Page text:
Consider this. You wake from a restless night’s sleep. You find yourself thinking about your 2:00 p.m. meeting. A colleague with whom past interactions have been difficult will be there. You vividly remember his sarcastic put down of your idea for a new marketing campaign. Standing in the shower, you silently rehearse how you will respond to him today.

Bad feelings toward a colleague may be just one of the grievances we live with. Most of us carry around at least a few grievances. We hold some grievances short-term; others are long-standing. Events of the day may shake one’s confidence, and memories of belittling comments made by a parent might arise. One person may wish she’d developed her artistic talent, but discouraging words of a teacher ring in her ears. Another remembers a past romantic relationship, memories assure him he had been badly treated.

Memories of grievances run through our minds with a chorus that usually goes something like this: Why did they treat me that way? I deserved better. Carrying grievances is like going through the day dragging a bag of rocks and then wondering why we are stooped over, dispirited, and exhausted.

Dragging a bag of grievances may be so habitual that when somebody suggests that we drop the rocks, we wonder, What are they talking about.

We are certain we are responding appropriately to what life has dished up. But, what if memories are not accurate? 

In a recent essay in The Atlantic, Memory Lane Has a Three-Way Fork, Ed Yong reports on findings by neuroscientists at the University of Cambridge. Yong writes, “We’re very used to thinking of our memory as a kind of storage vault, where bits of information are recorded and filed away for later perusal. But it’s not like that at all.”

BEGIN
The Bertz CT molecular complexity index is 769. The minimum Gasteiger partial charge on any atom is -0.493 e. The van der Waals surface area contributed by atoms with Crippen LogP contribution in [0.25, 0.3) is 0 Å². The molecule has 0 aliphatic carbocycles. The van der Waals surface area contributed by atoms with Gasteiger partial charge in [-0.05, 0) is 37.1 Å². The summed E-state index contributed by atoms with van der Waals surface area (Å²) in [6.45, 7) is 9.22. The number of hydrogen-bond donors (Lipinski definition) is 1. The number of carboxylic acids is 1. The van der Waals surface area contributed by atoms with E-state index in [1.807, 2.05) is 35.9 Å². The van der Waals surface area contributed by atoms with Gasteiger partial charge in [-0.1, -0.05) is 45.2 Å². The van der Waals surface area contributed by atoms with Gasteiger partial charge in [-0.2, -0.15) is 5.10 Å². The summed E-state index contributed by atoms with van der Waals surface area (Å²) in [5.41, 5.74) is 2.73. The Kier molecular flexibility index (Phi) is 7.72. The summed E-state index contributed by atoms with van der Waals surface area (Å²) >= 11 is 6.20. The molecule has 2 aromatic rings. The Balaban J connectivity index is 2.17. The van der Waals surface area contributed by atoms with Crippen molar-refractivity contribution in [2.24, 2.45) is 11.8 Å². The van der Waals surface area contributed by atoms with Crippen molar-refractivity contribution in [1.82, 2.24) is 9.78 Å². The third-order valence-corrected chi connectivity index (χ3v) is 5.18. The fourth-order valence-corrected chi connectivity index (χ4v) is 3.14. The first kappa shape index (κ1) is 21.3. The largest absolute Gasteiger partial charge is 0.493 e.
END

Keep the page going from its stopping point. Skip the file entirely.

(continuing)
Memory, Jong writes, “isn’t just an act of retrieval, but of reconstruction.” Memories are built from “scratch each and every time.” Yes, we may draw on information stored in the brain; but then we reconstruct our memories in the present via our thinking.

If you have ever argued with someone about the “facts” of a past event in which you both took part, now you know why: There is no “storage vault” from which either of you can access an accurate memory. Chances are, you’re both at least partially wrong.

When we form a grievance we are certain we have the “facts” we need. But the “facts” are being reconstructed, not retrieved. Stop to think of the last time you were certain you were right, only to realize later that the “facts” you remembered were wrong.

Suppose the “facts” we remember are correct. Can we be certain we remember all the relevant facts? Can we be sure of the motives of the other party? What if not only our memories are inaccurate but our interpretations of our memories are inaccurate as well?

Back to the 2:00 p.m. meeting with the “sarcastic” colleague. We can consider these questions: What is my purpose in holding a grievance against a colleague? Do I enjoy telling my story of victimhood? Have I been focusing on what my colleague has done to me and ignoring the ways I may have wronged my colleague?

If our memories are not always accurate, and if our interpretation of those inaccurate memories are selective and self-serving, is it a stretch to say many of our grievances likely are fantasies? Can anyone be certain their grievances are on solid ground?

When we release the bags of rocks we’ve been dragging, we may find our energy levels are elevated. Without replaying our grievances, we may find that our relationships are more peaceful. Job satisfaction improves. Increased levels of happiness come our way.

How helpful are our grievances? We may get the satisfaction of blaming someone else for how we feel, but is that not the booby prize?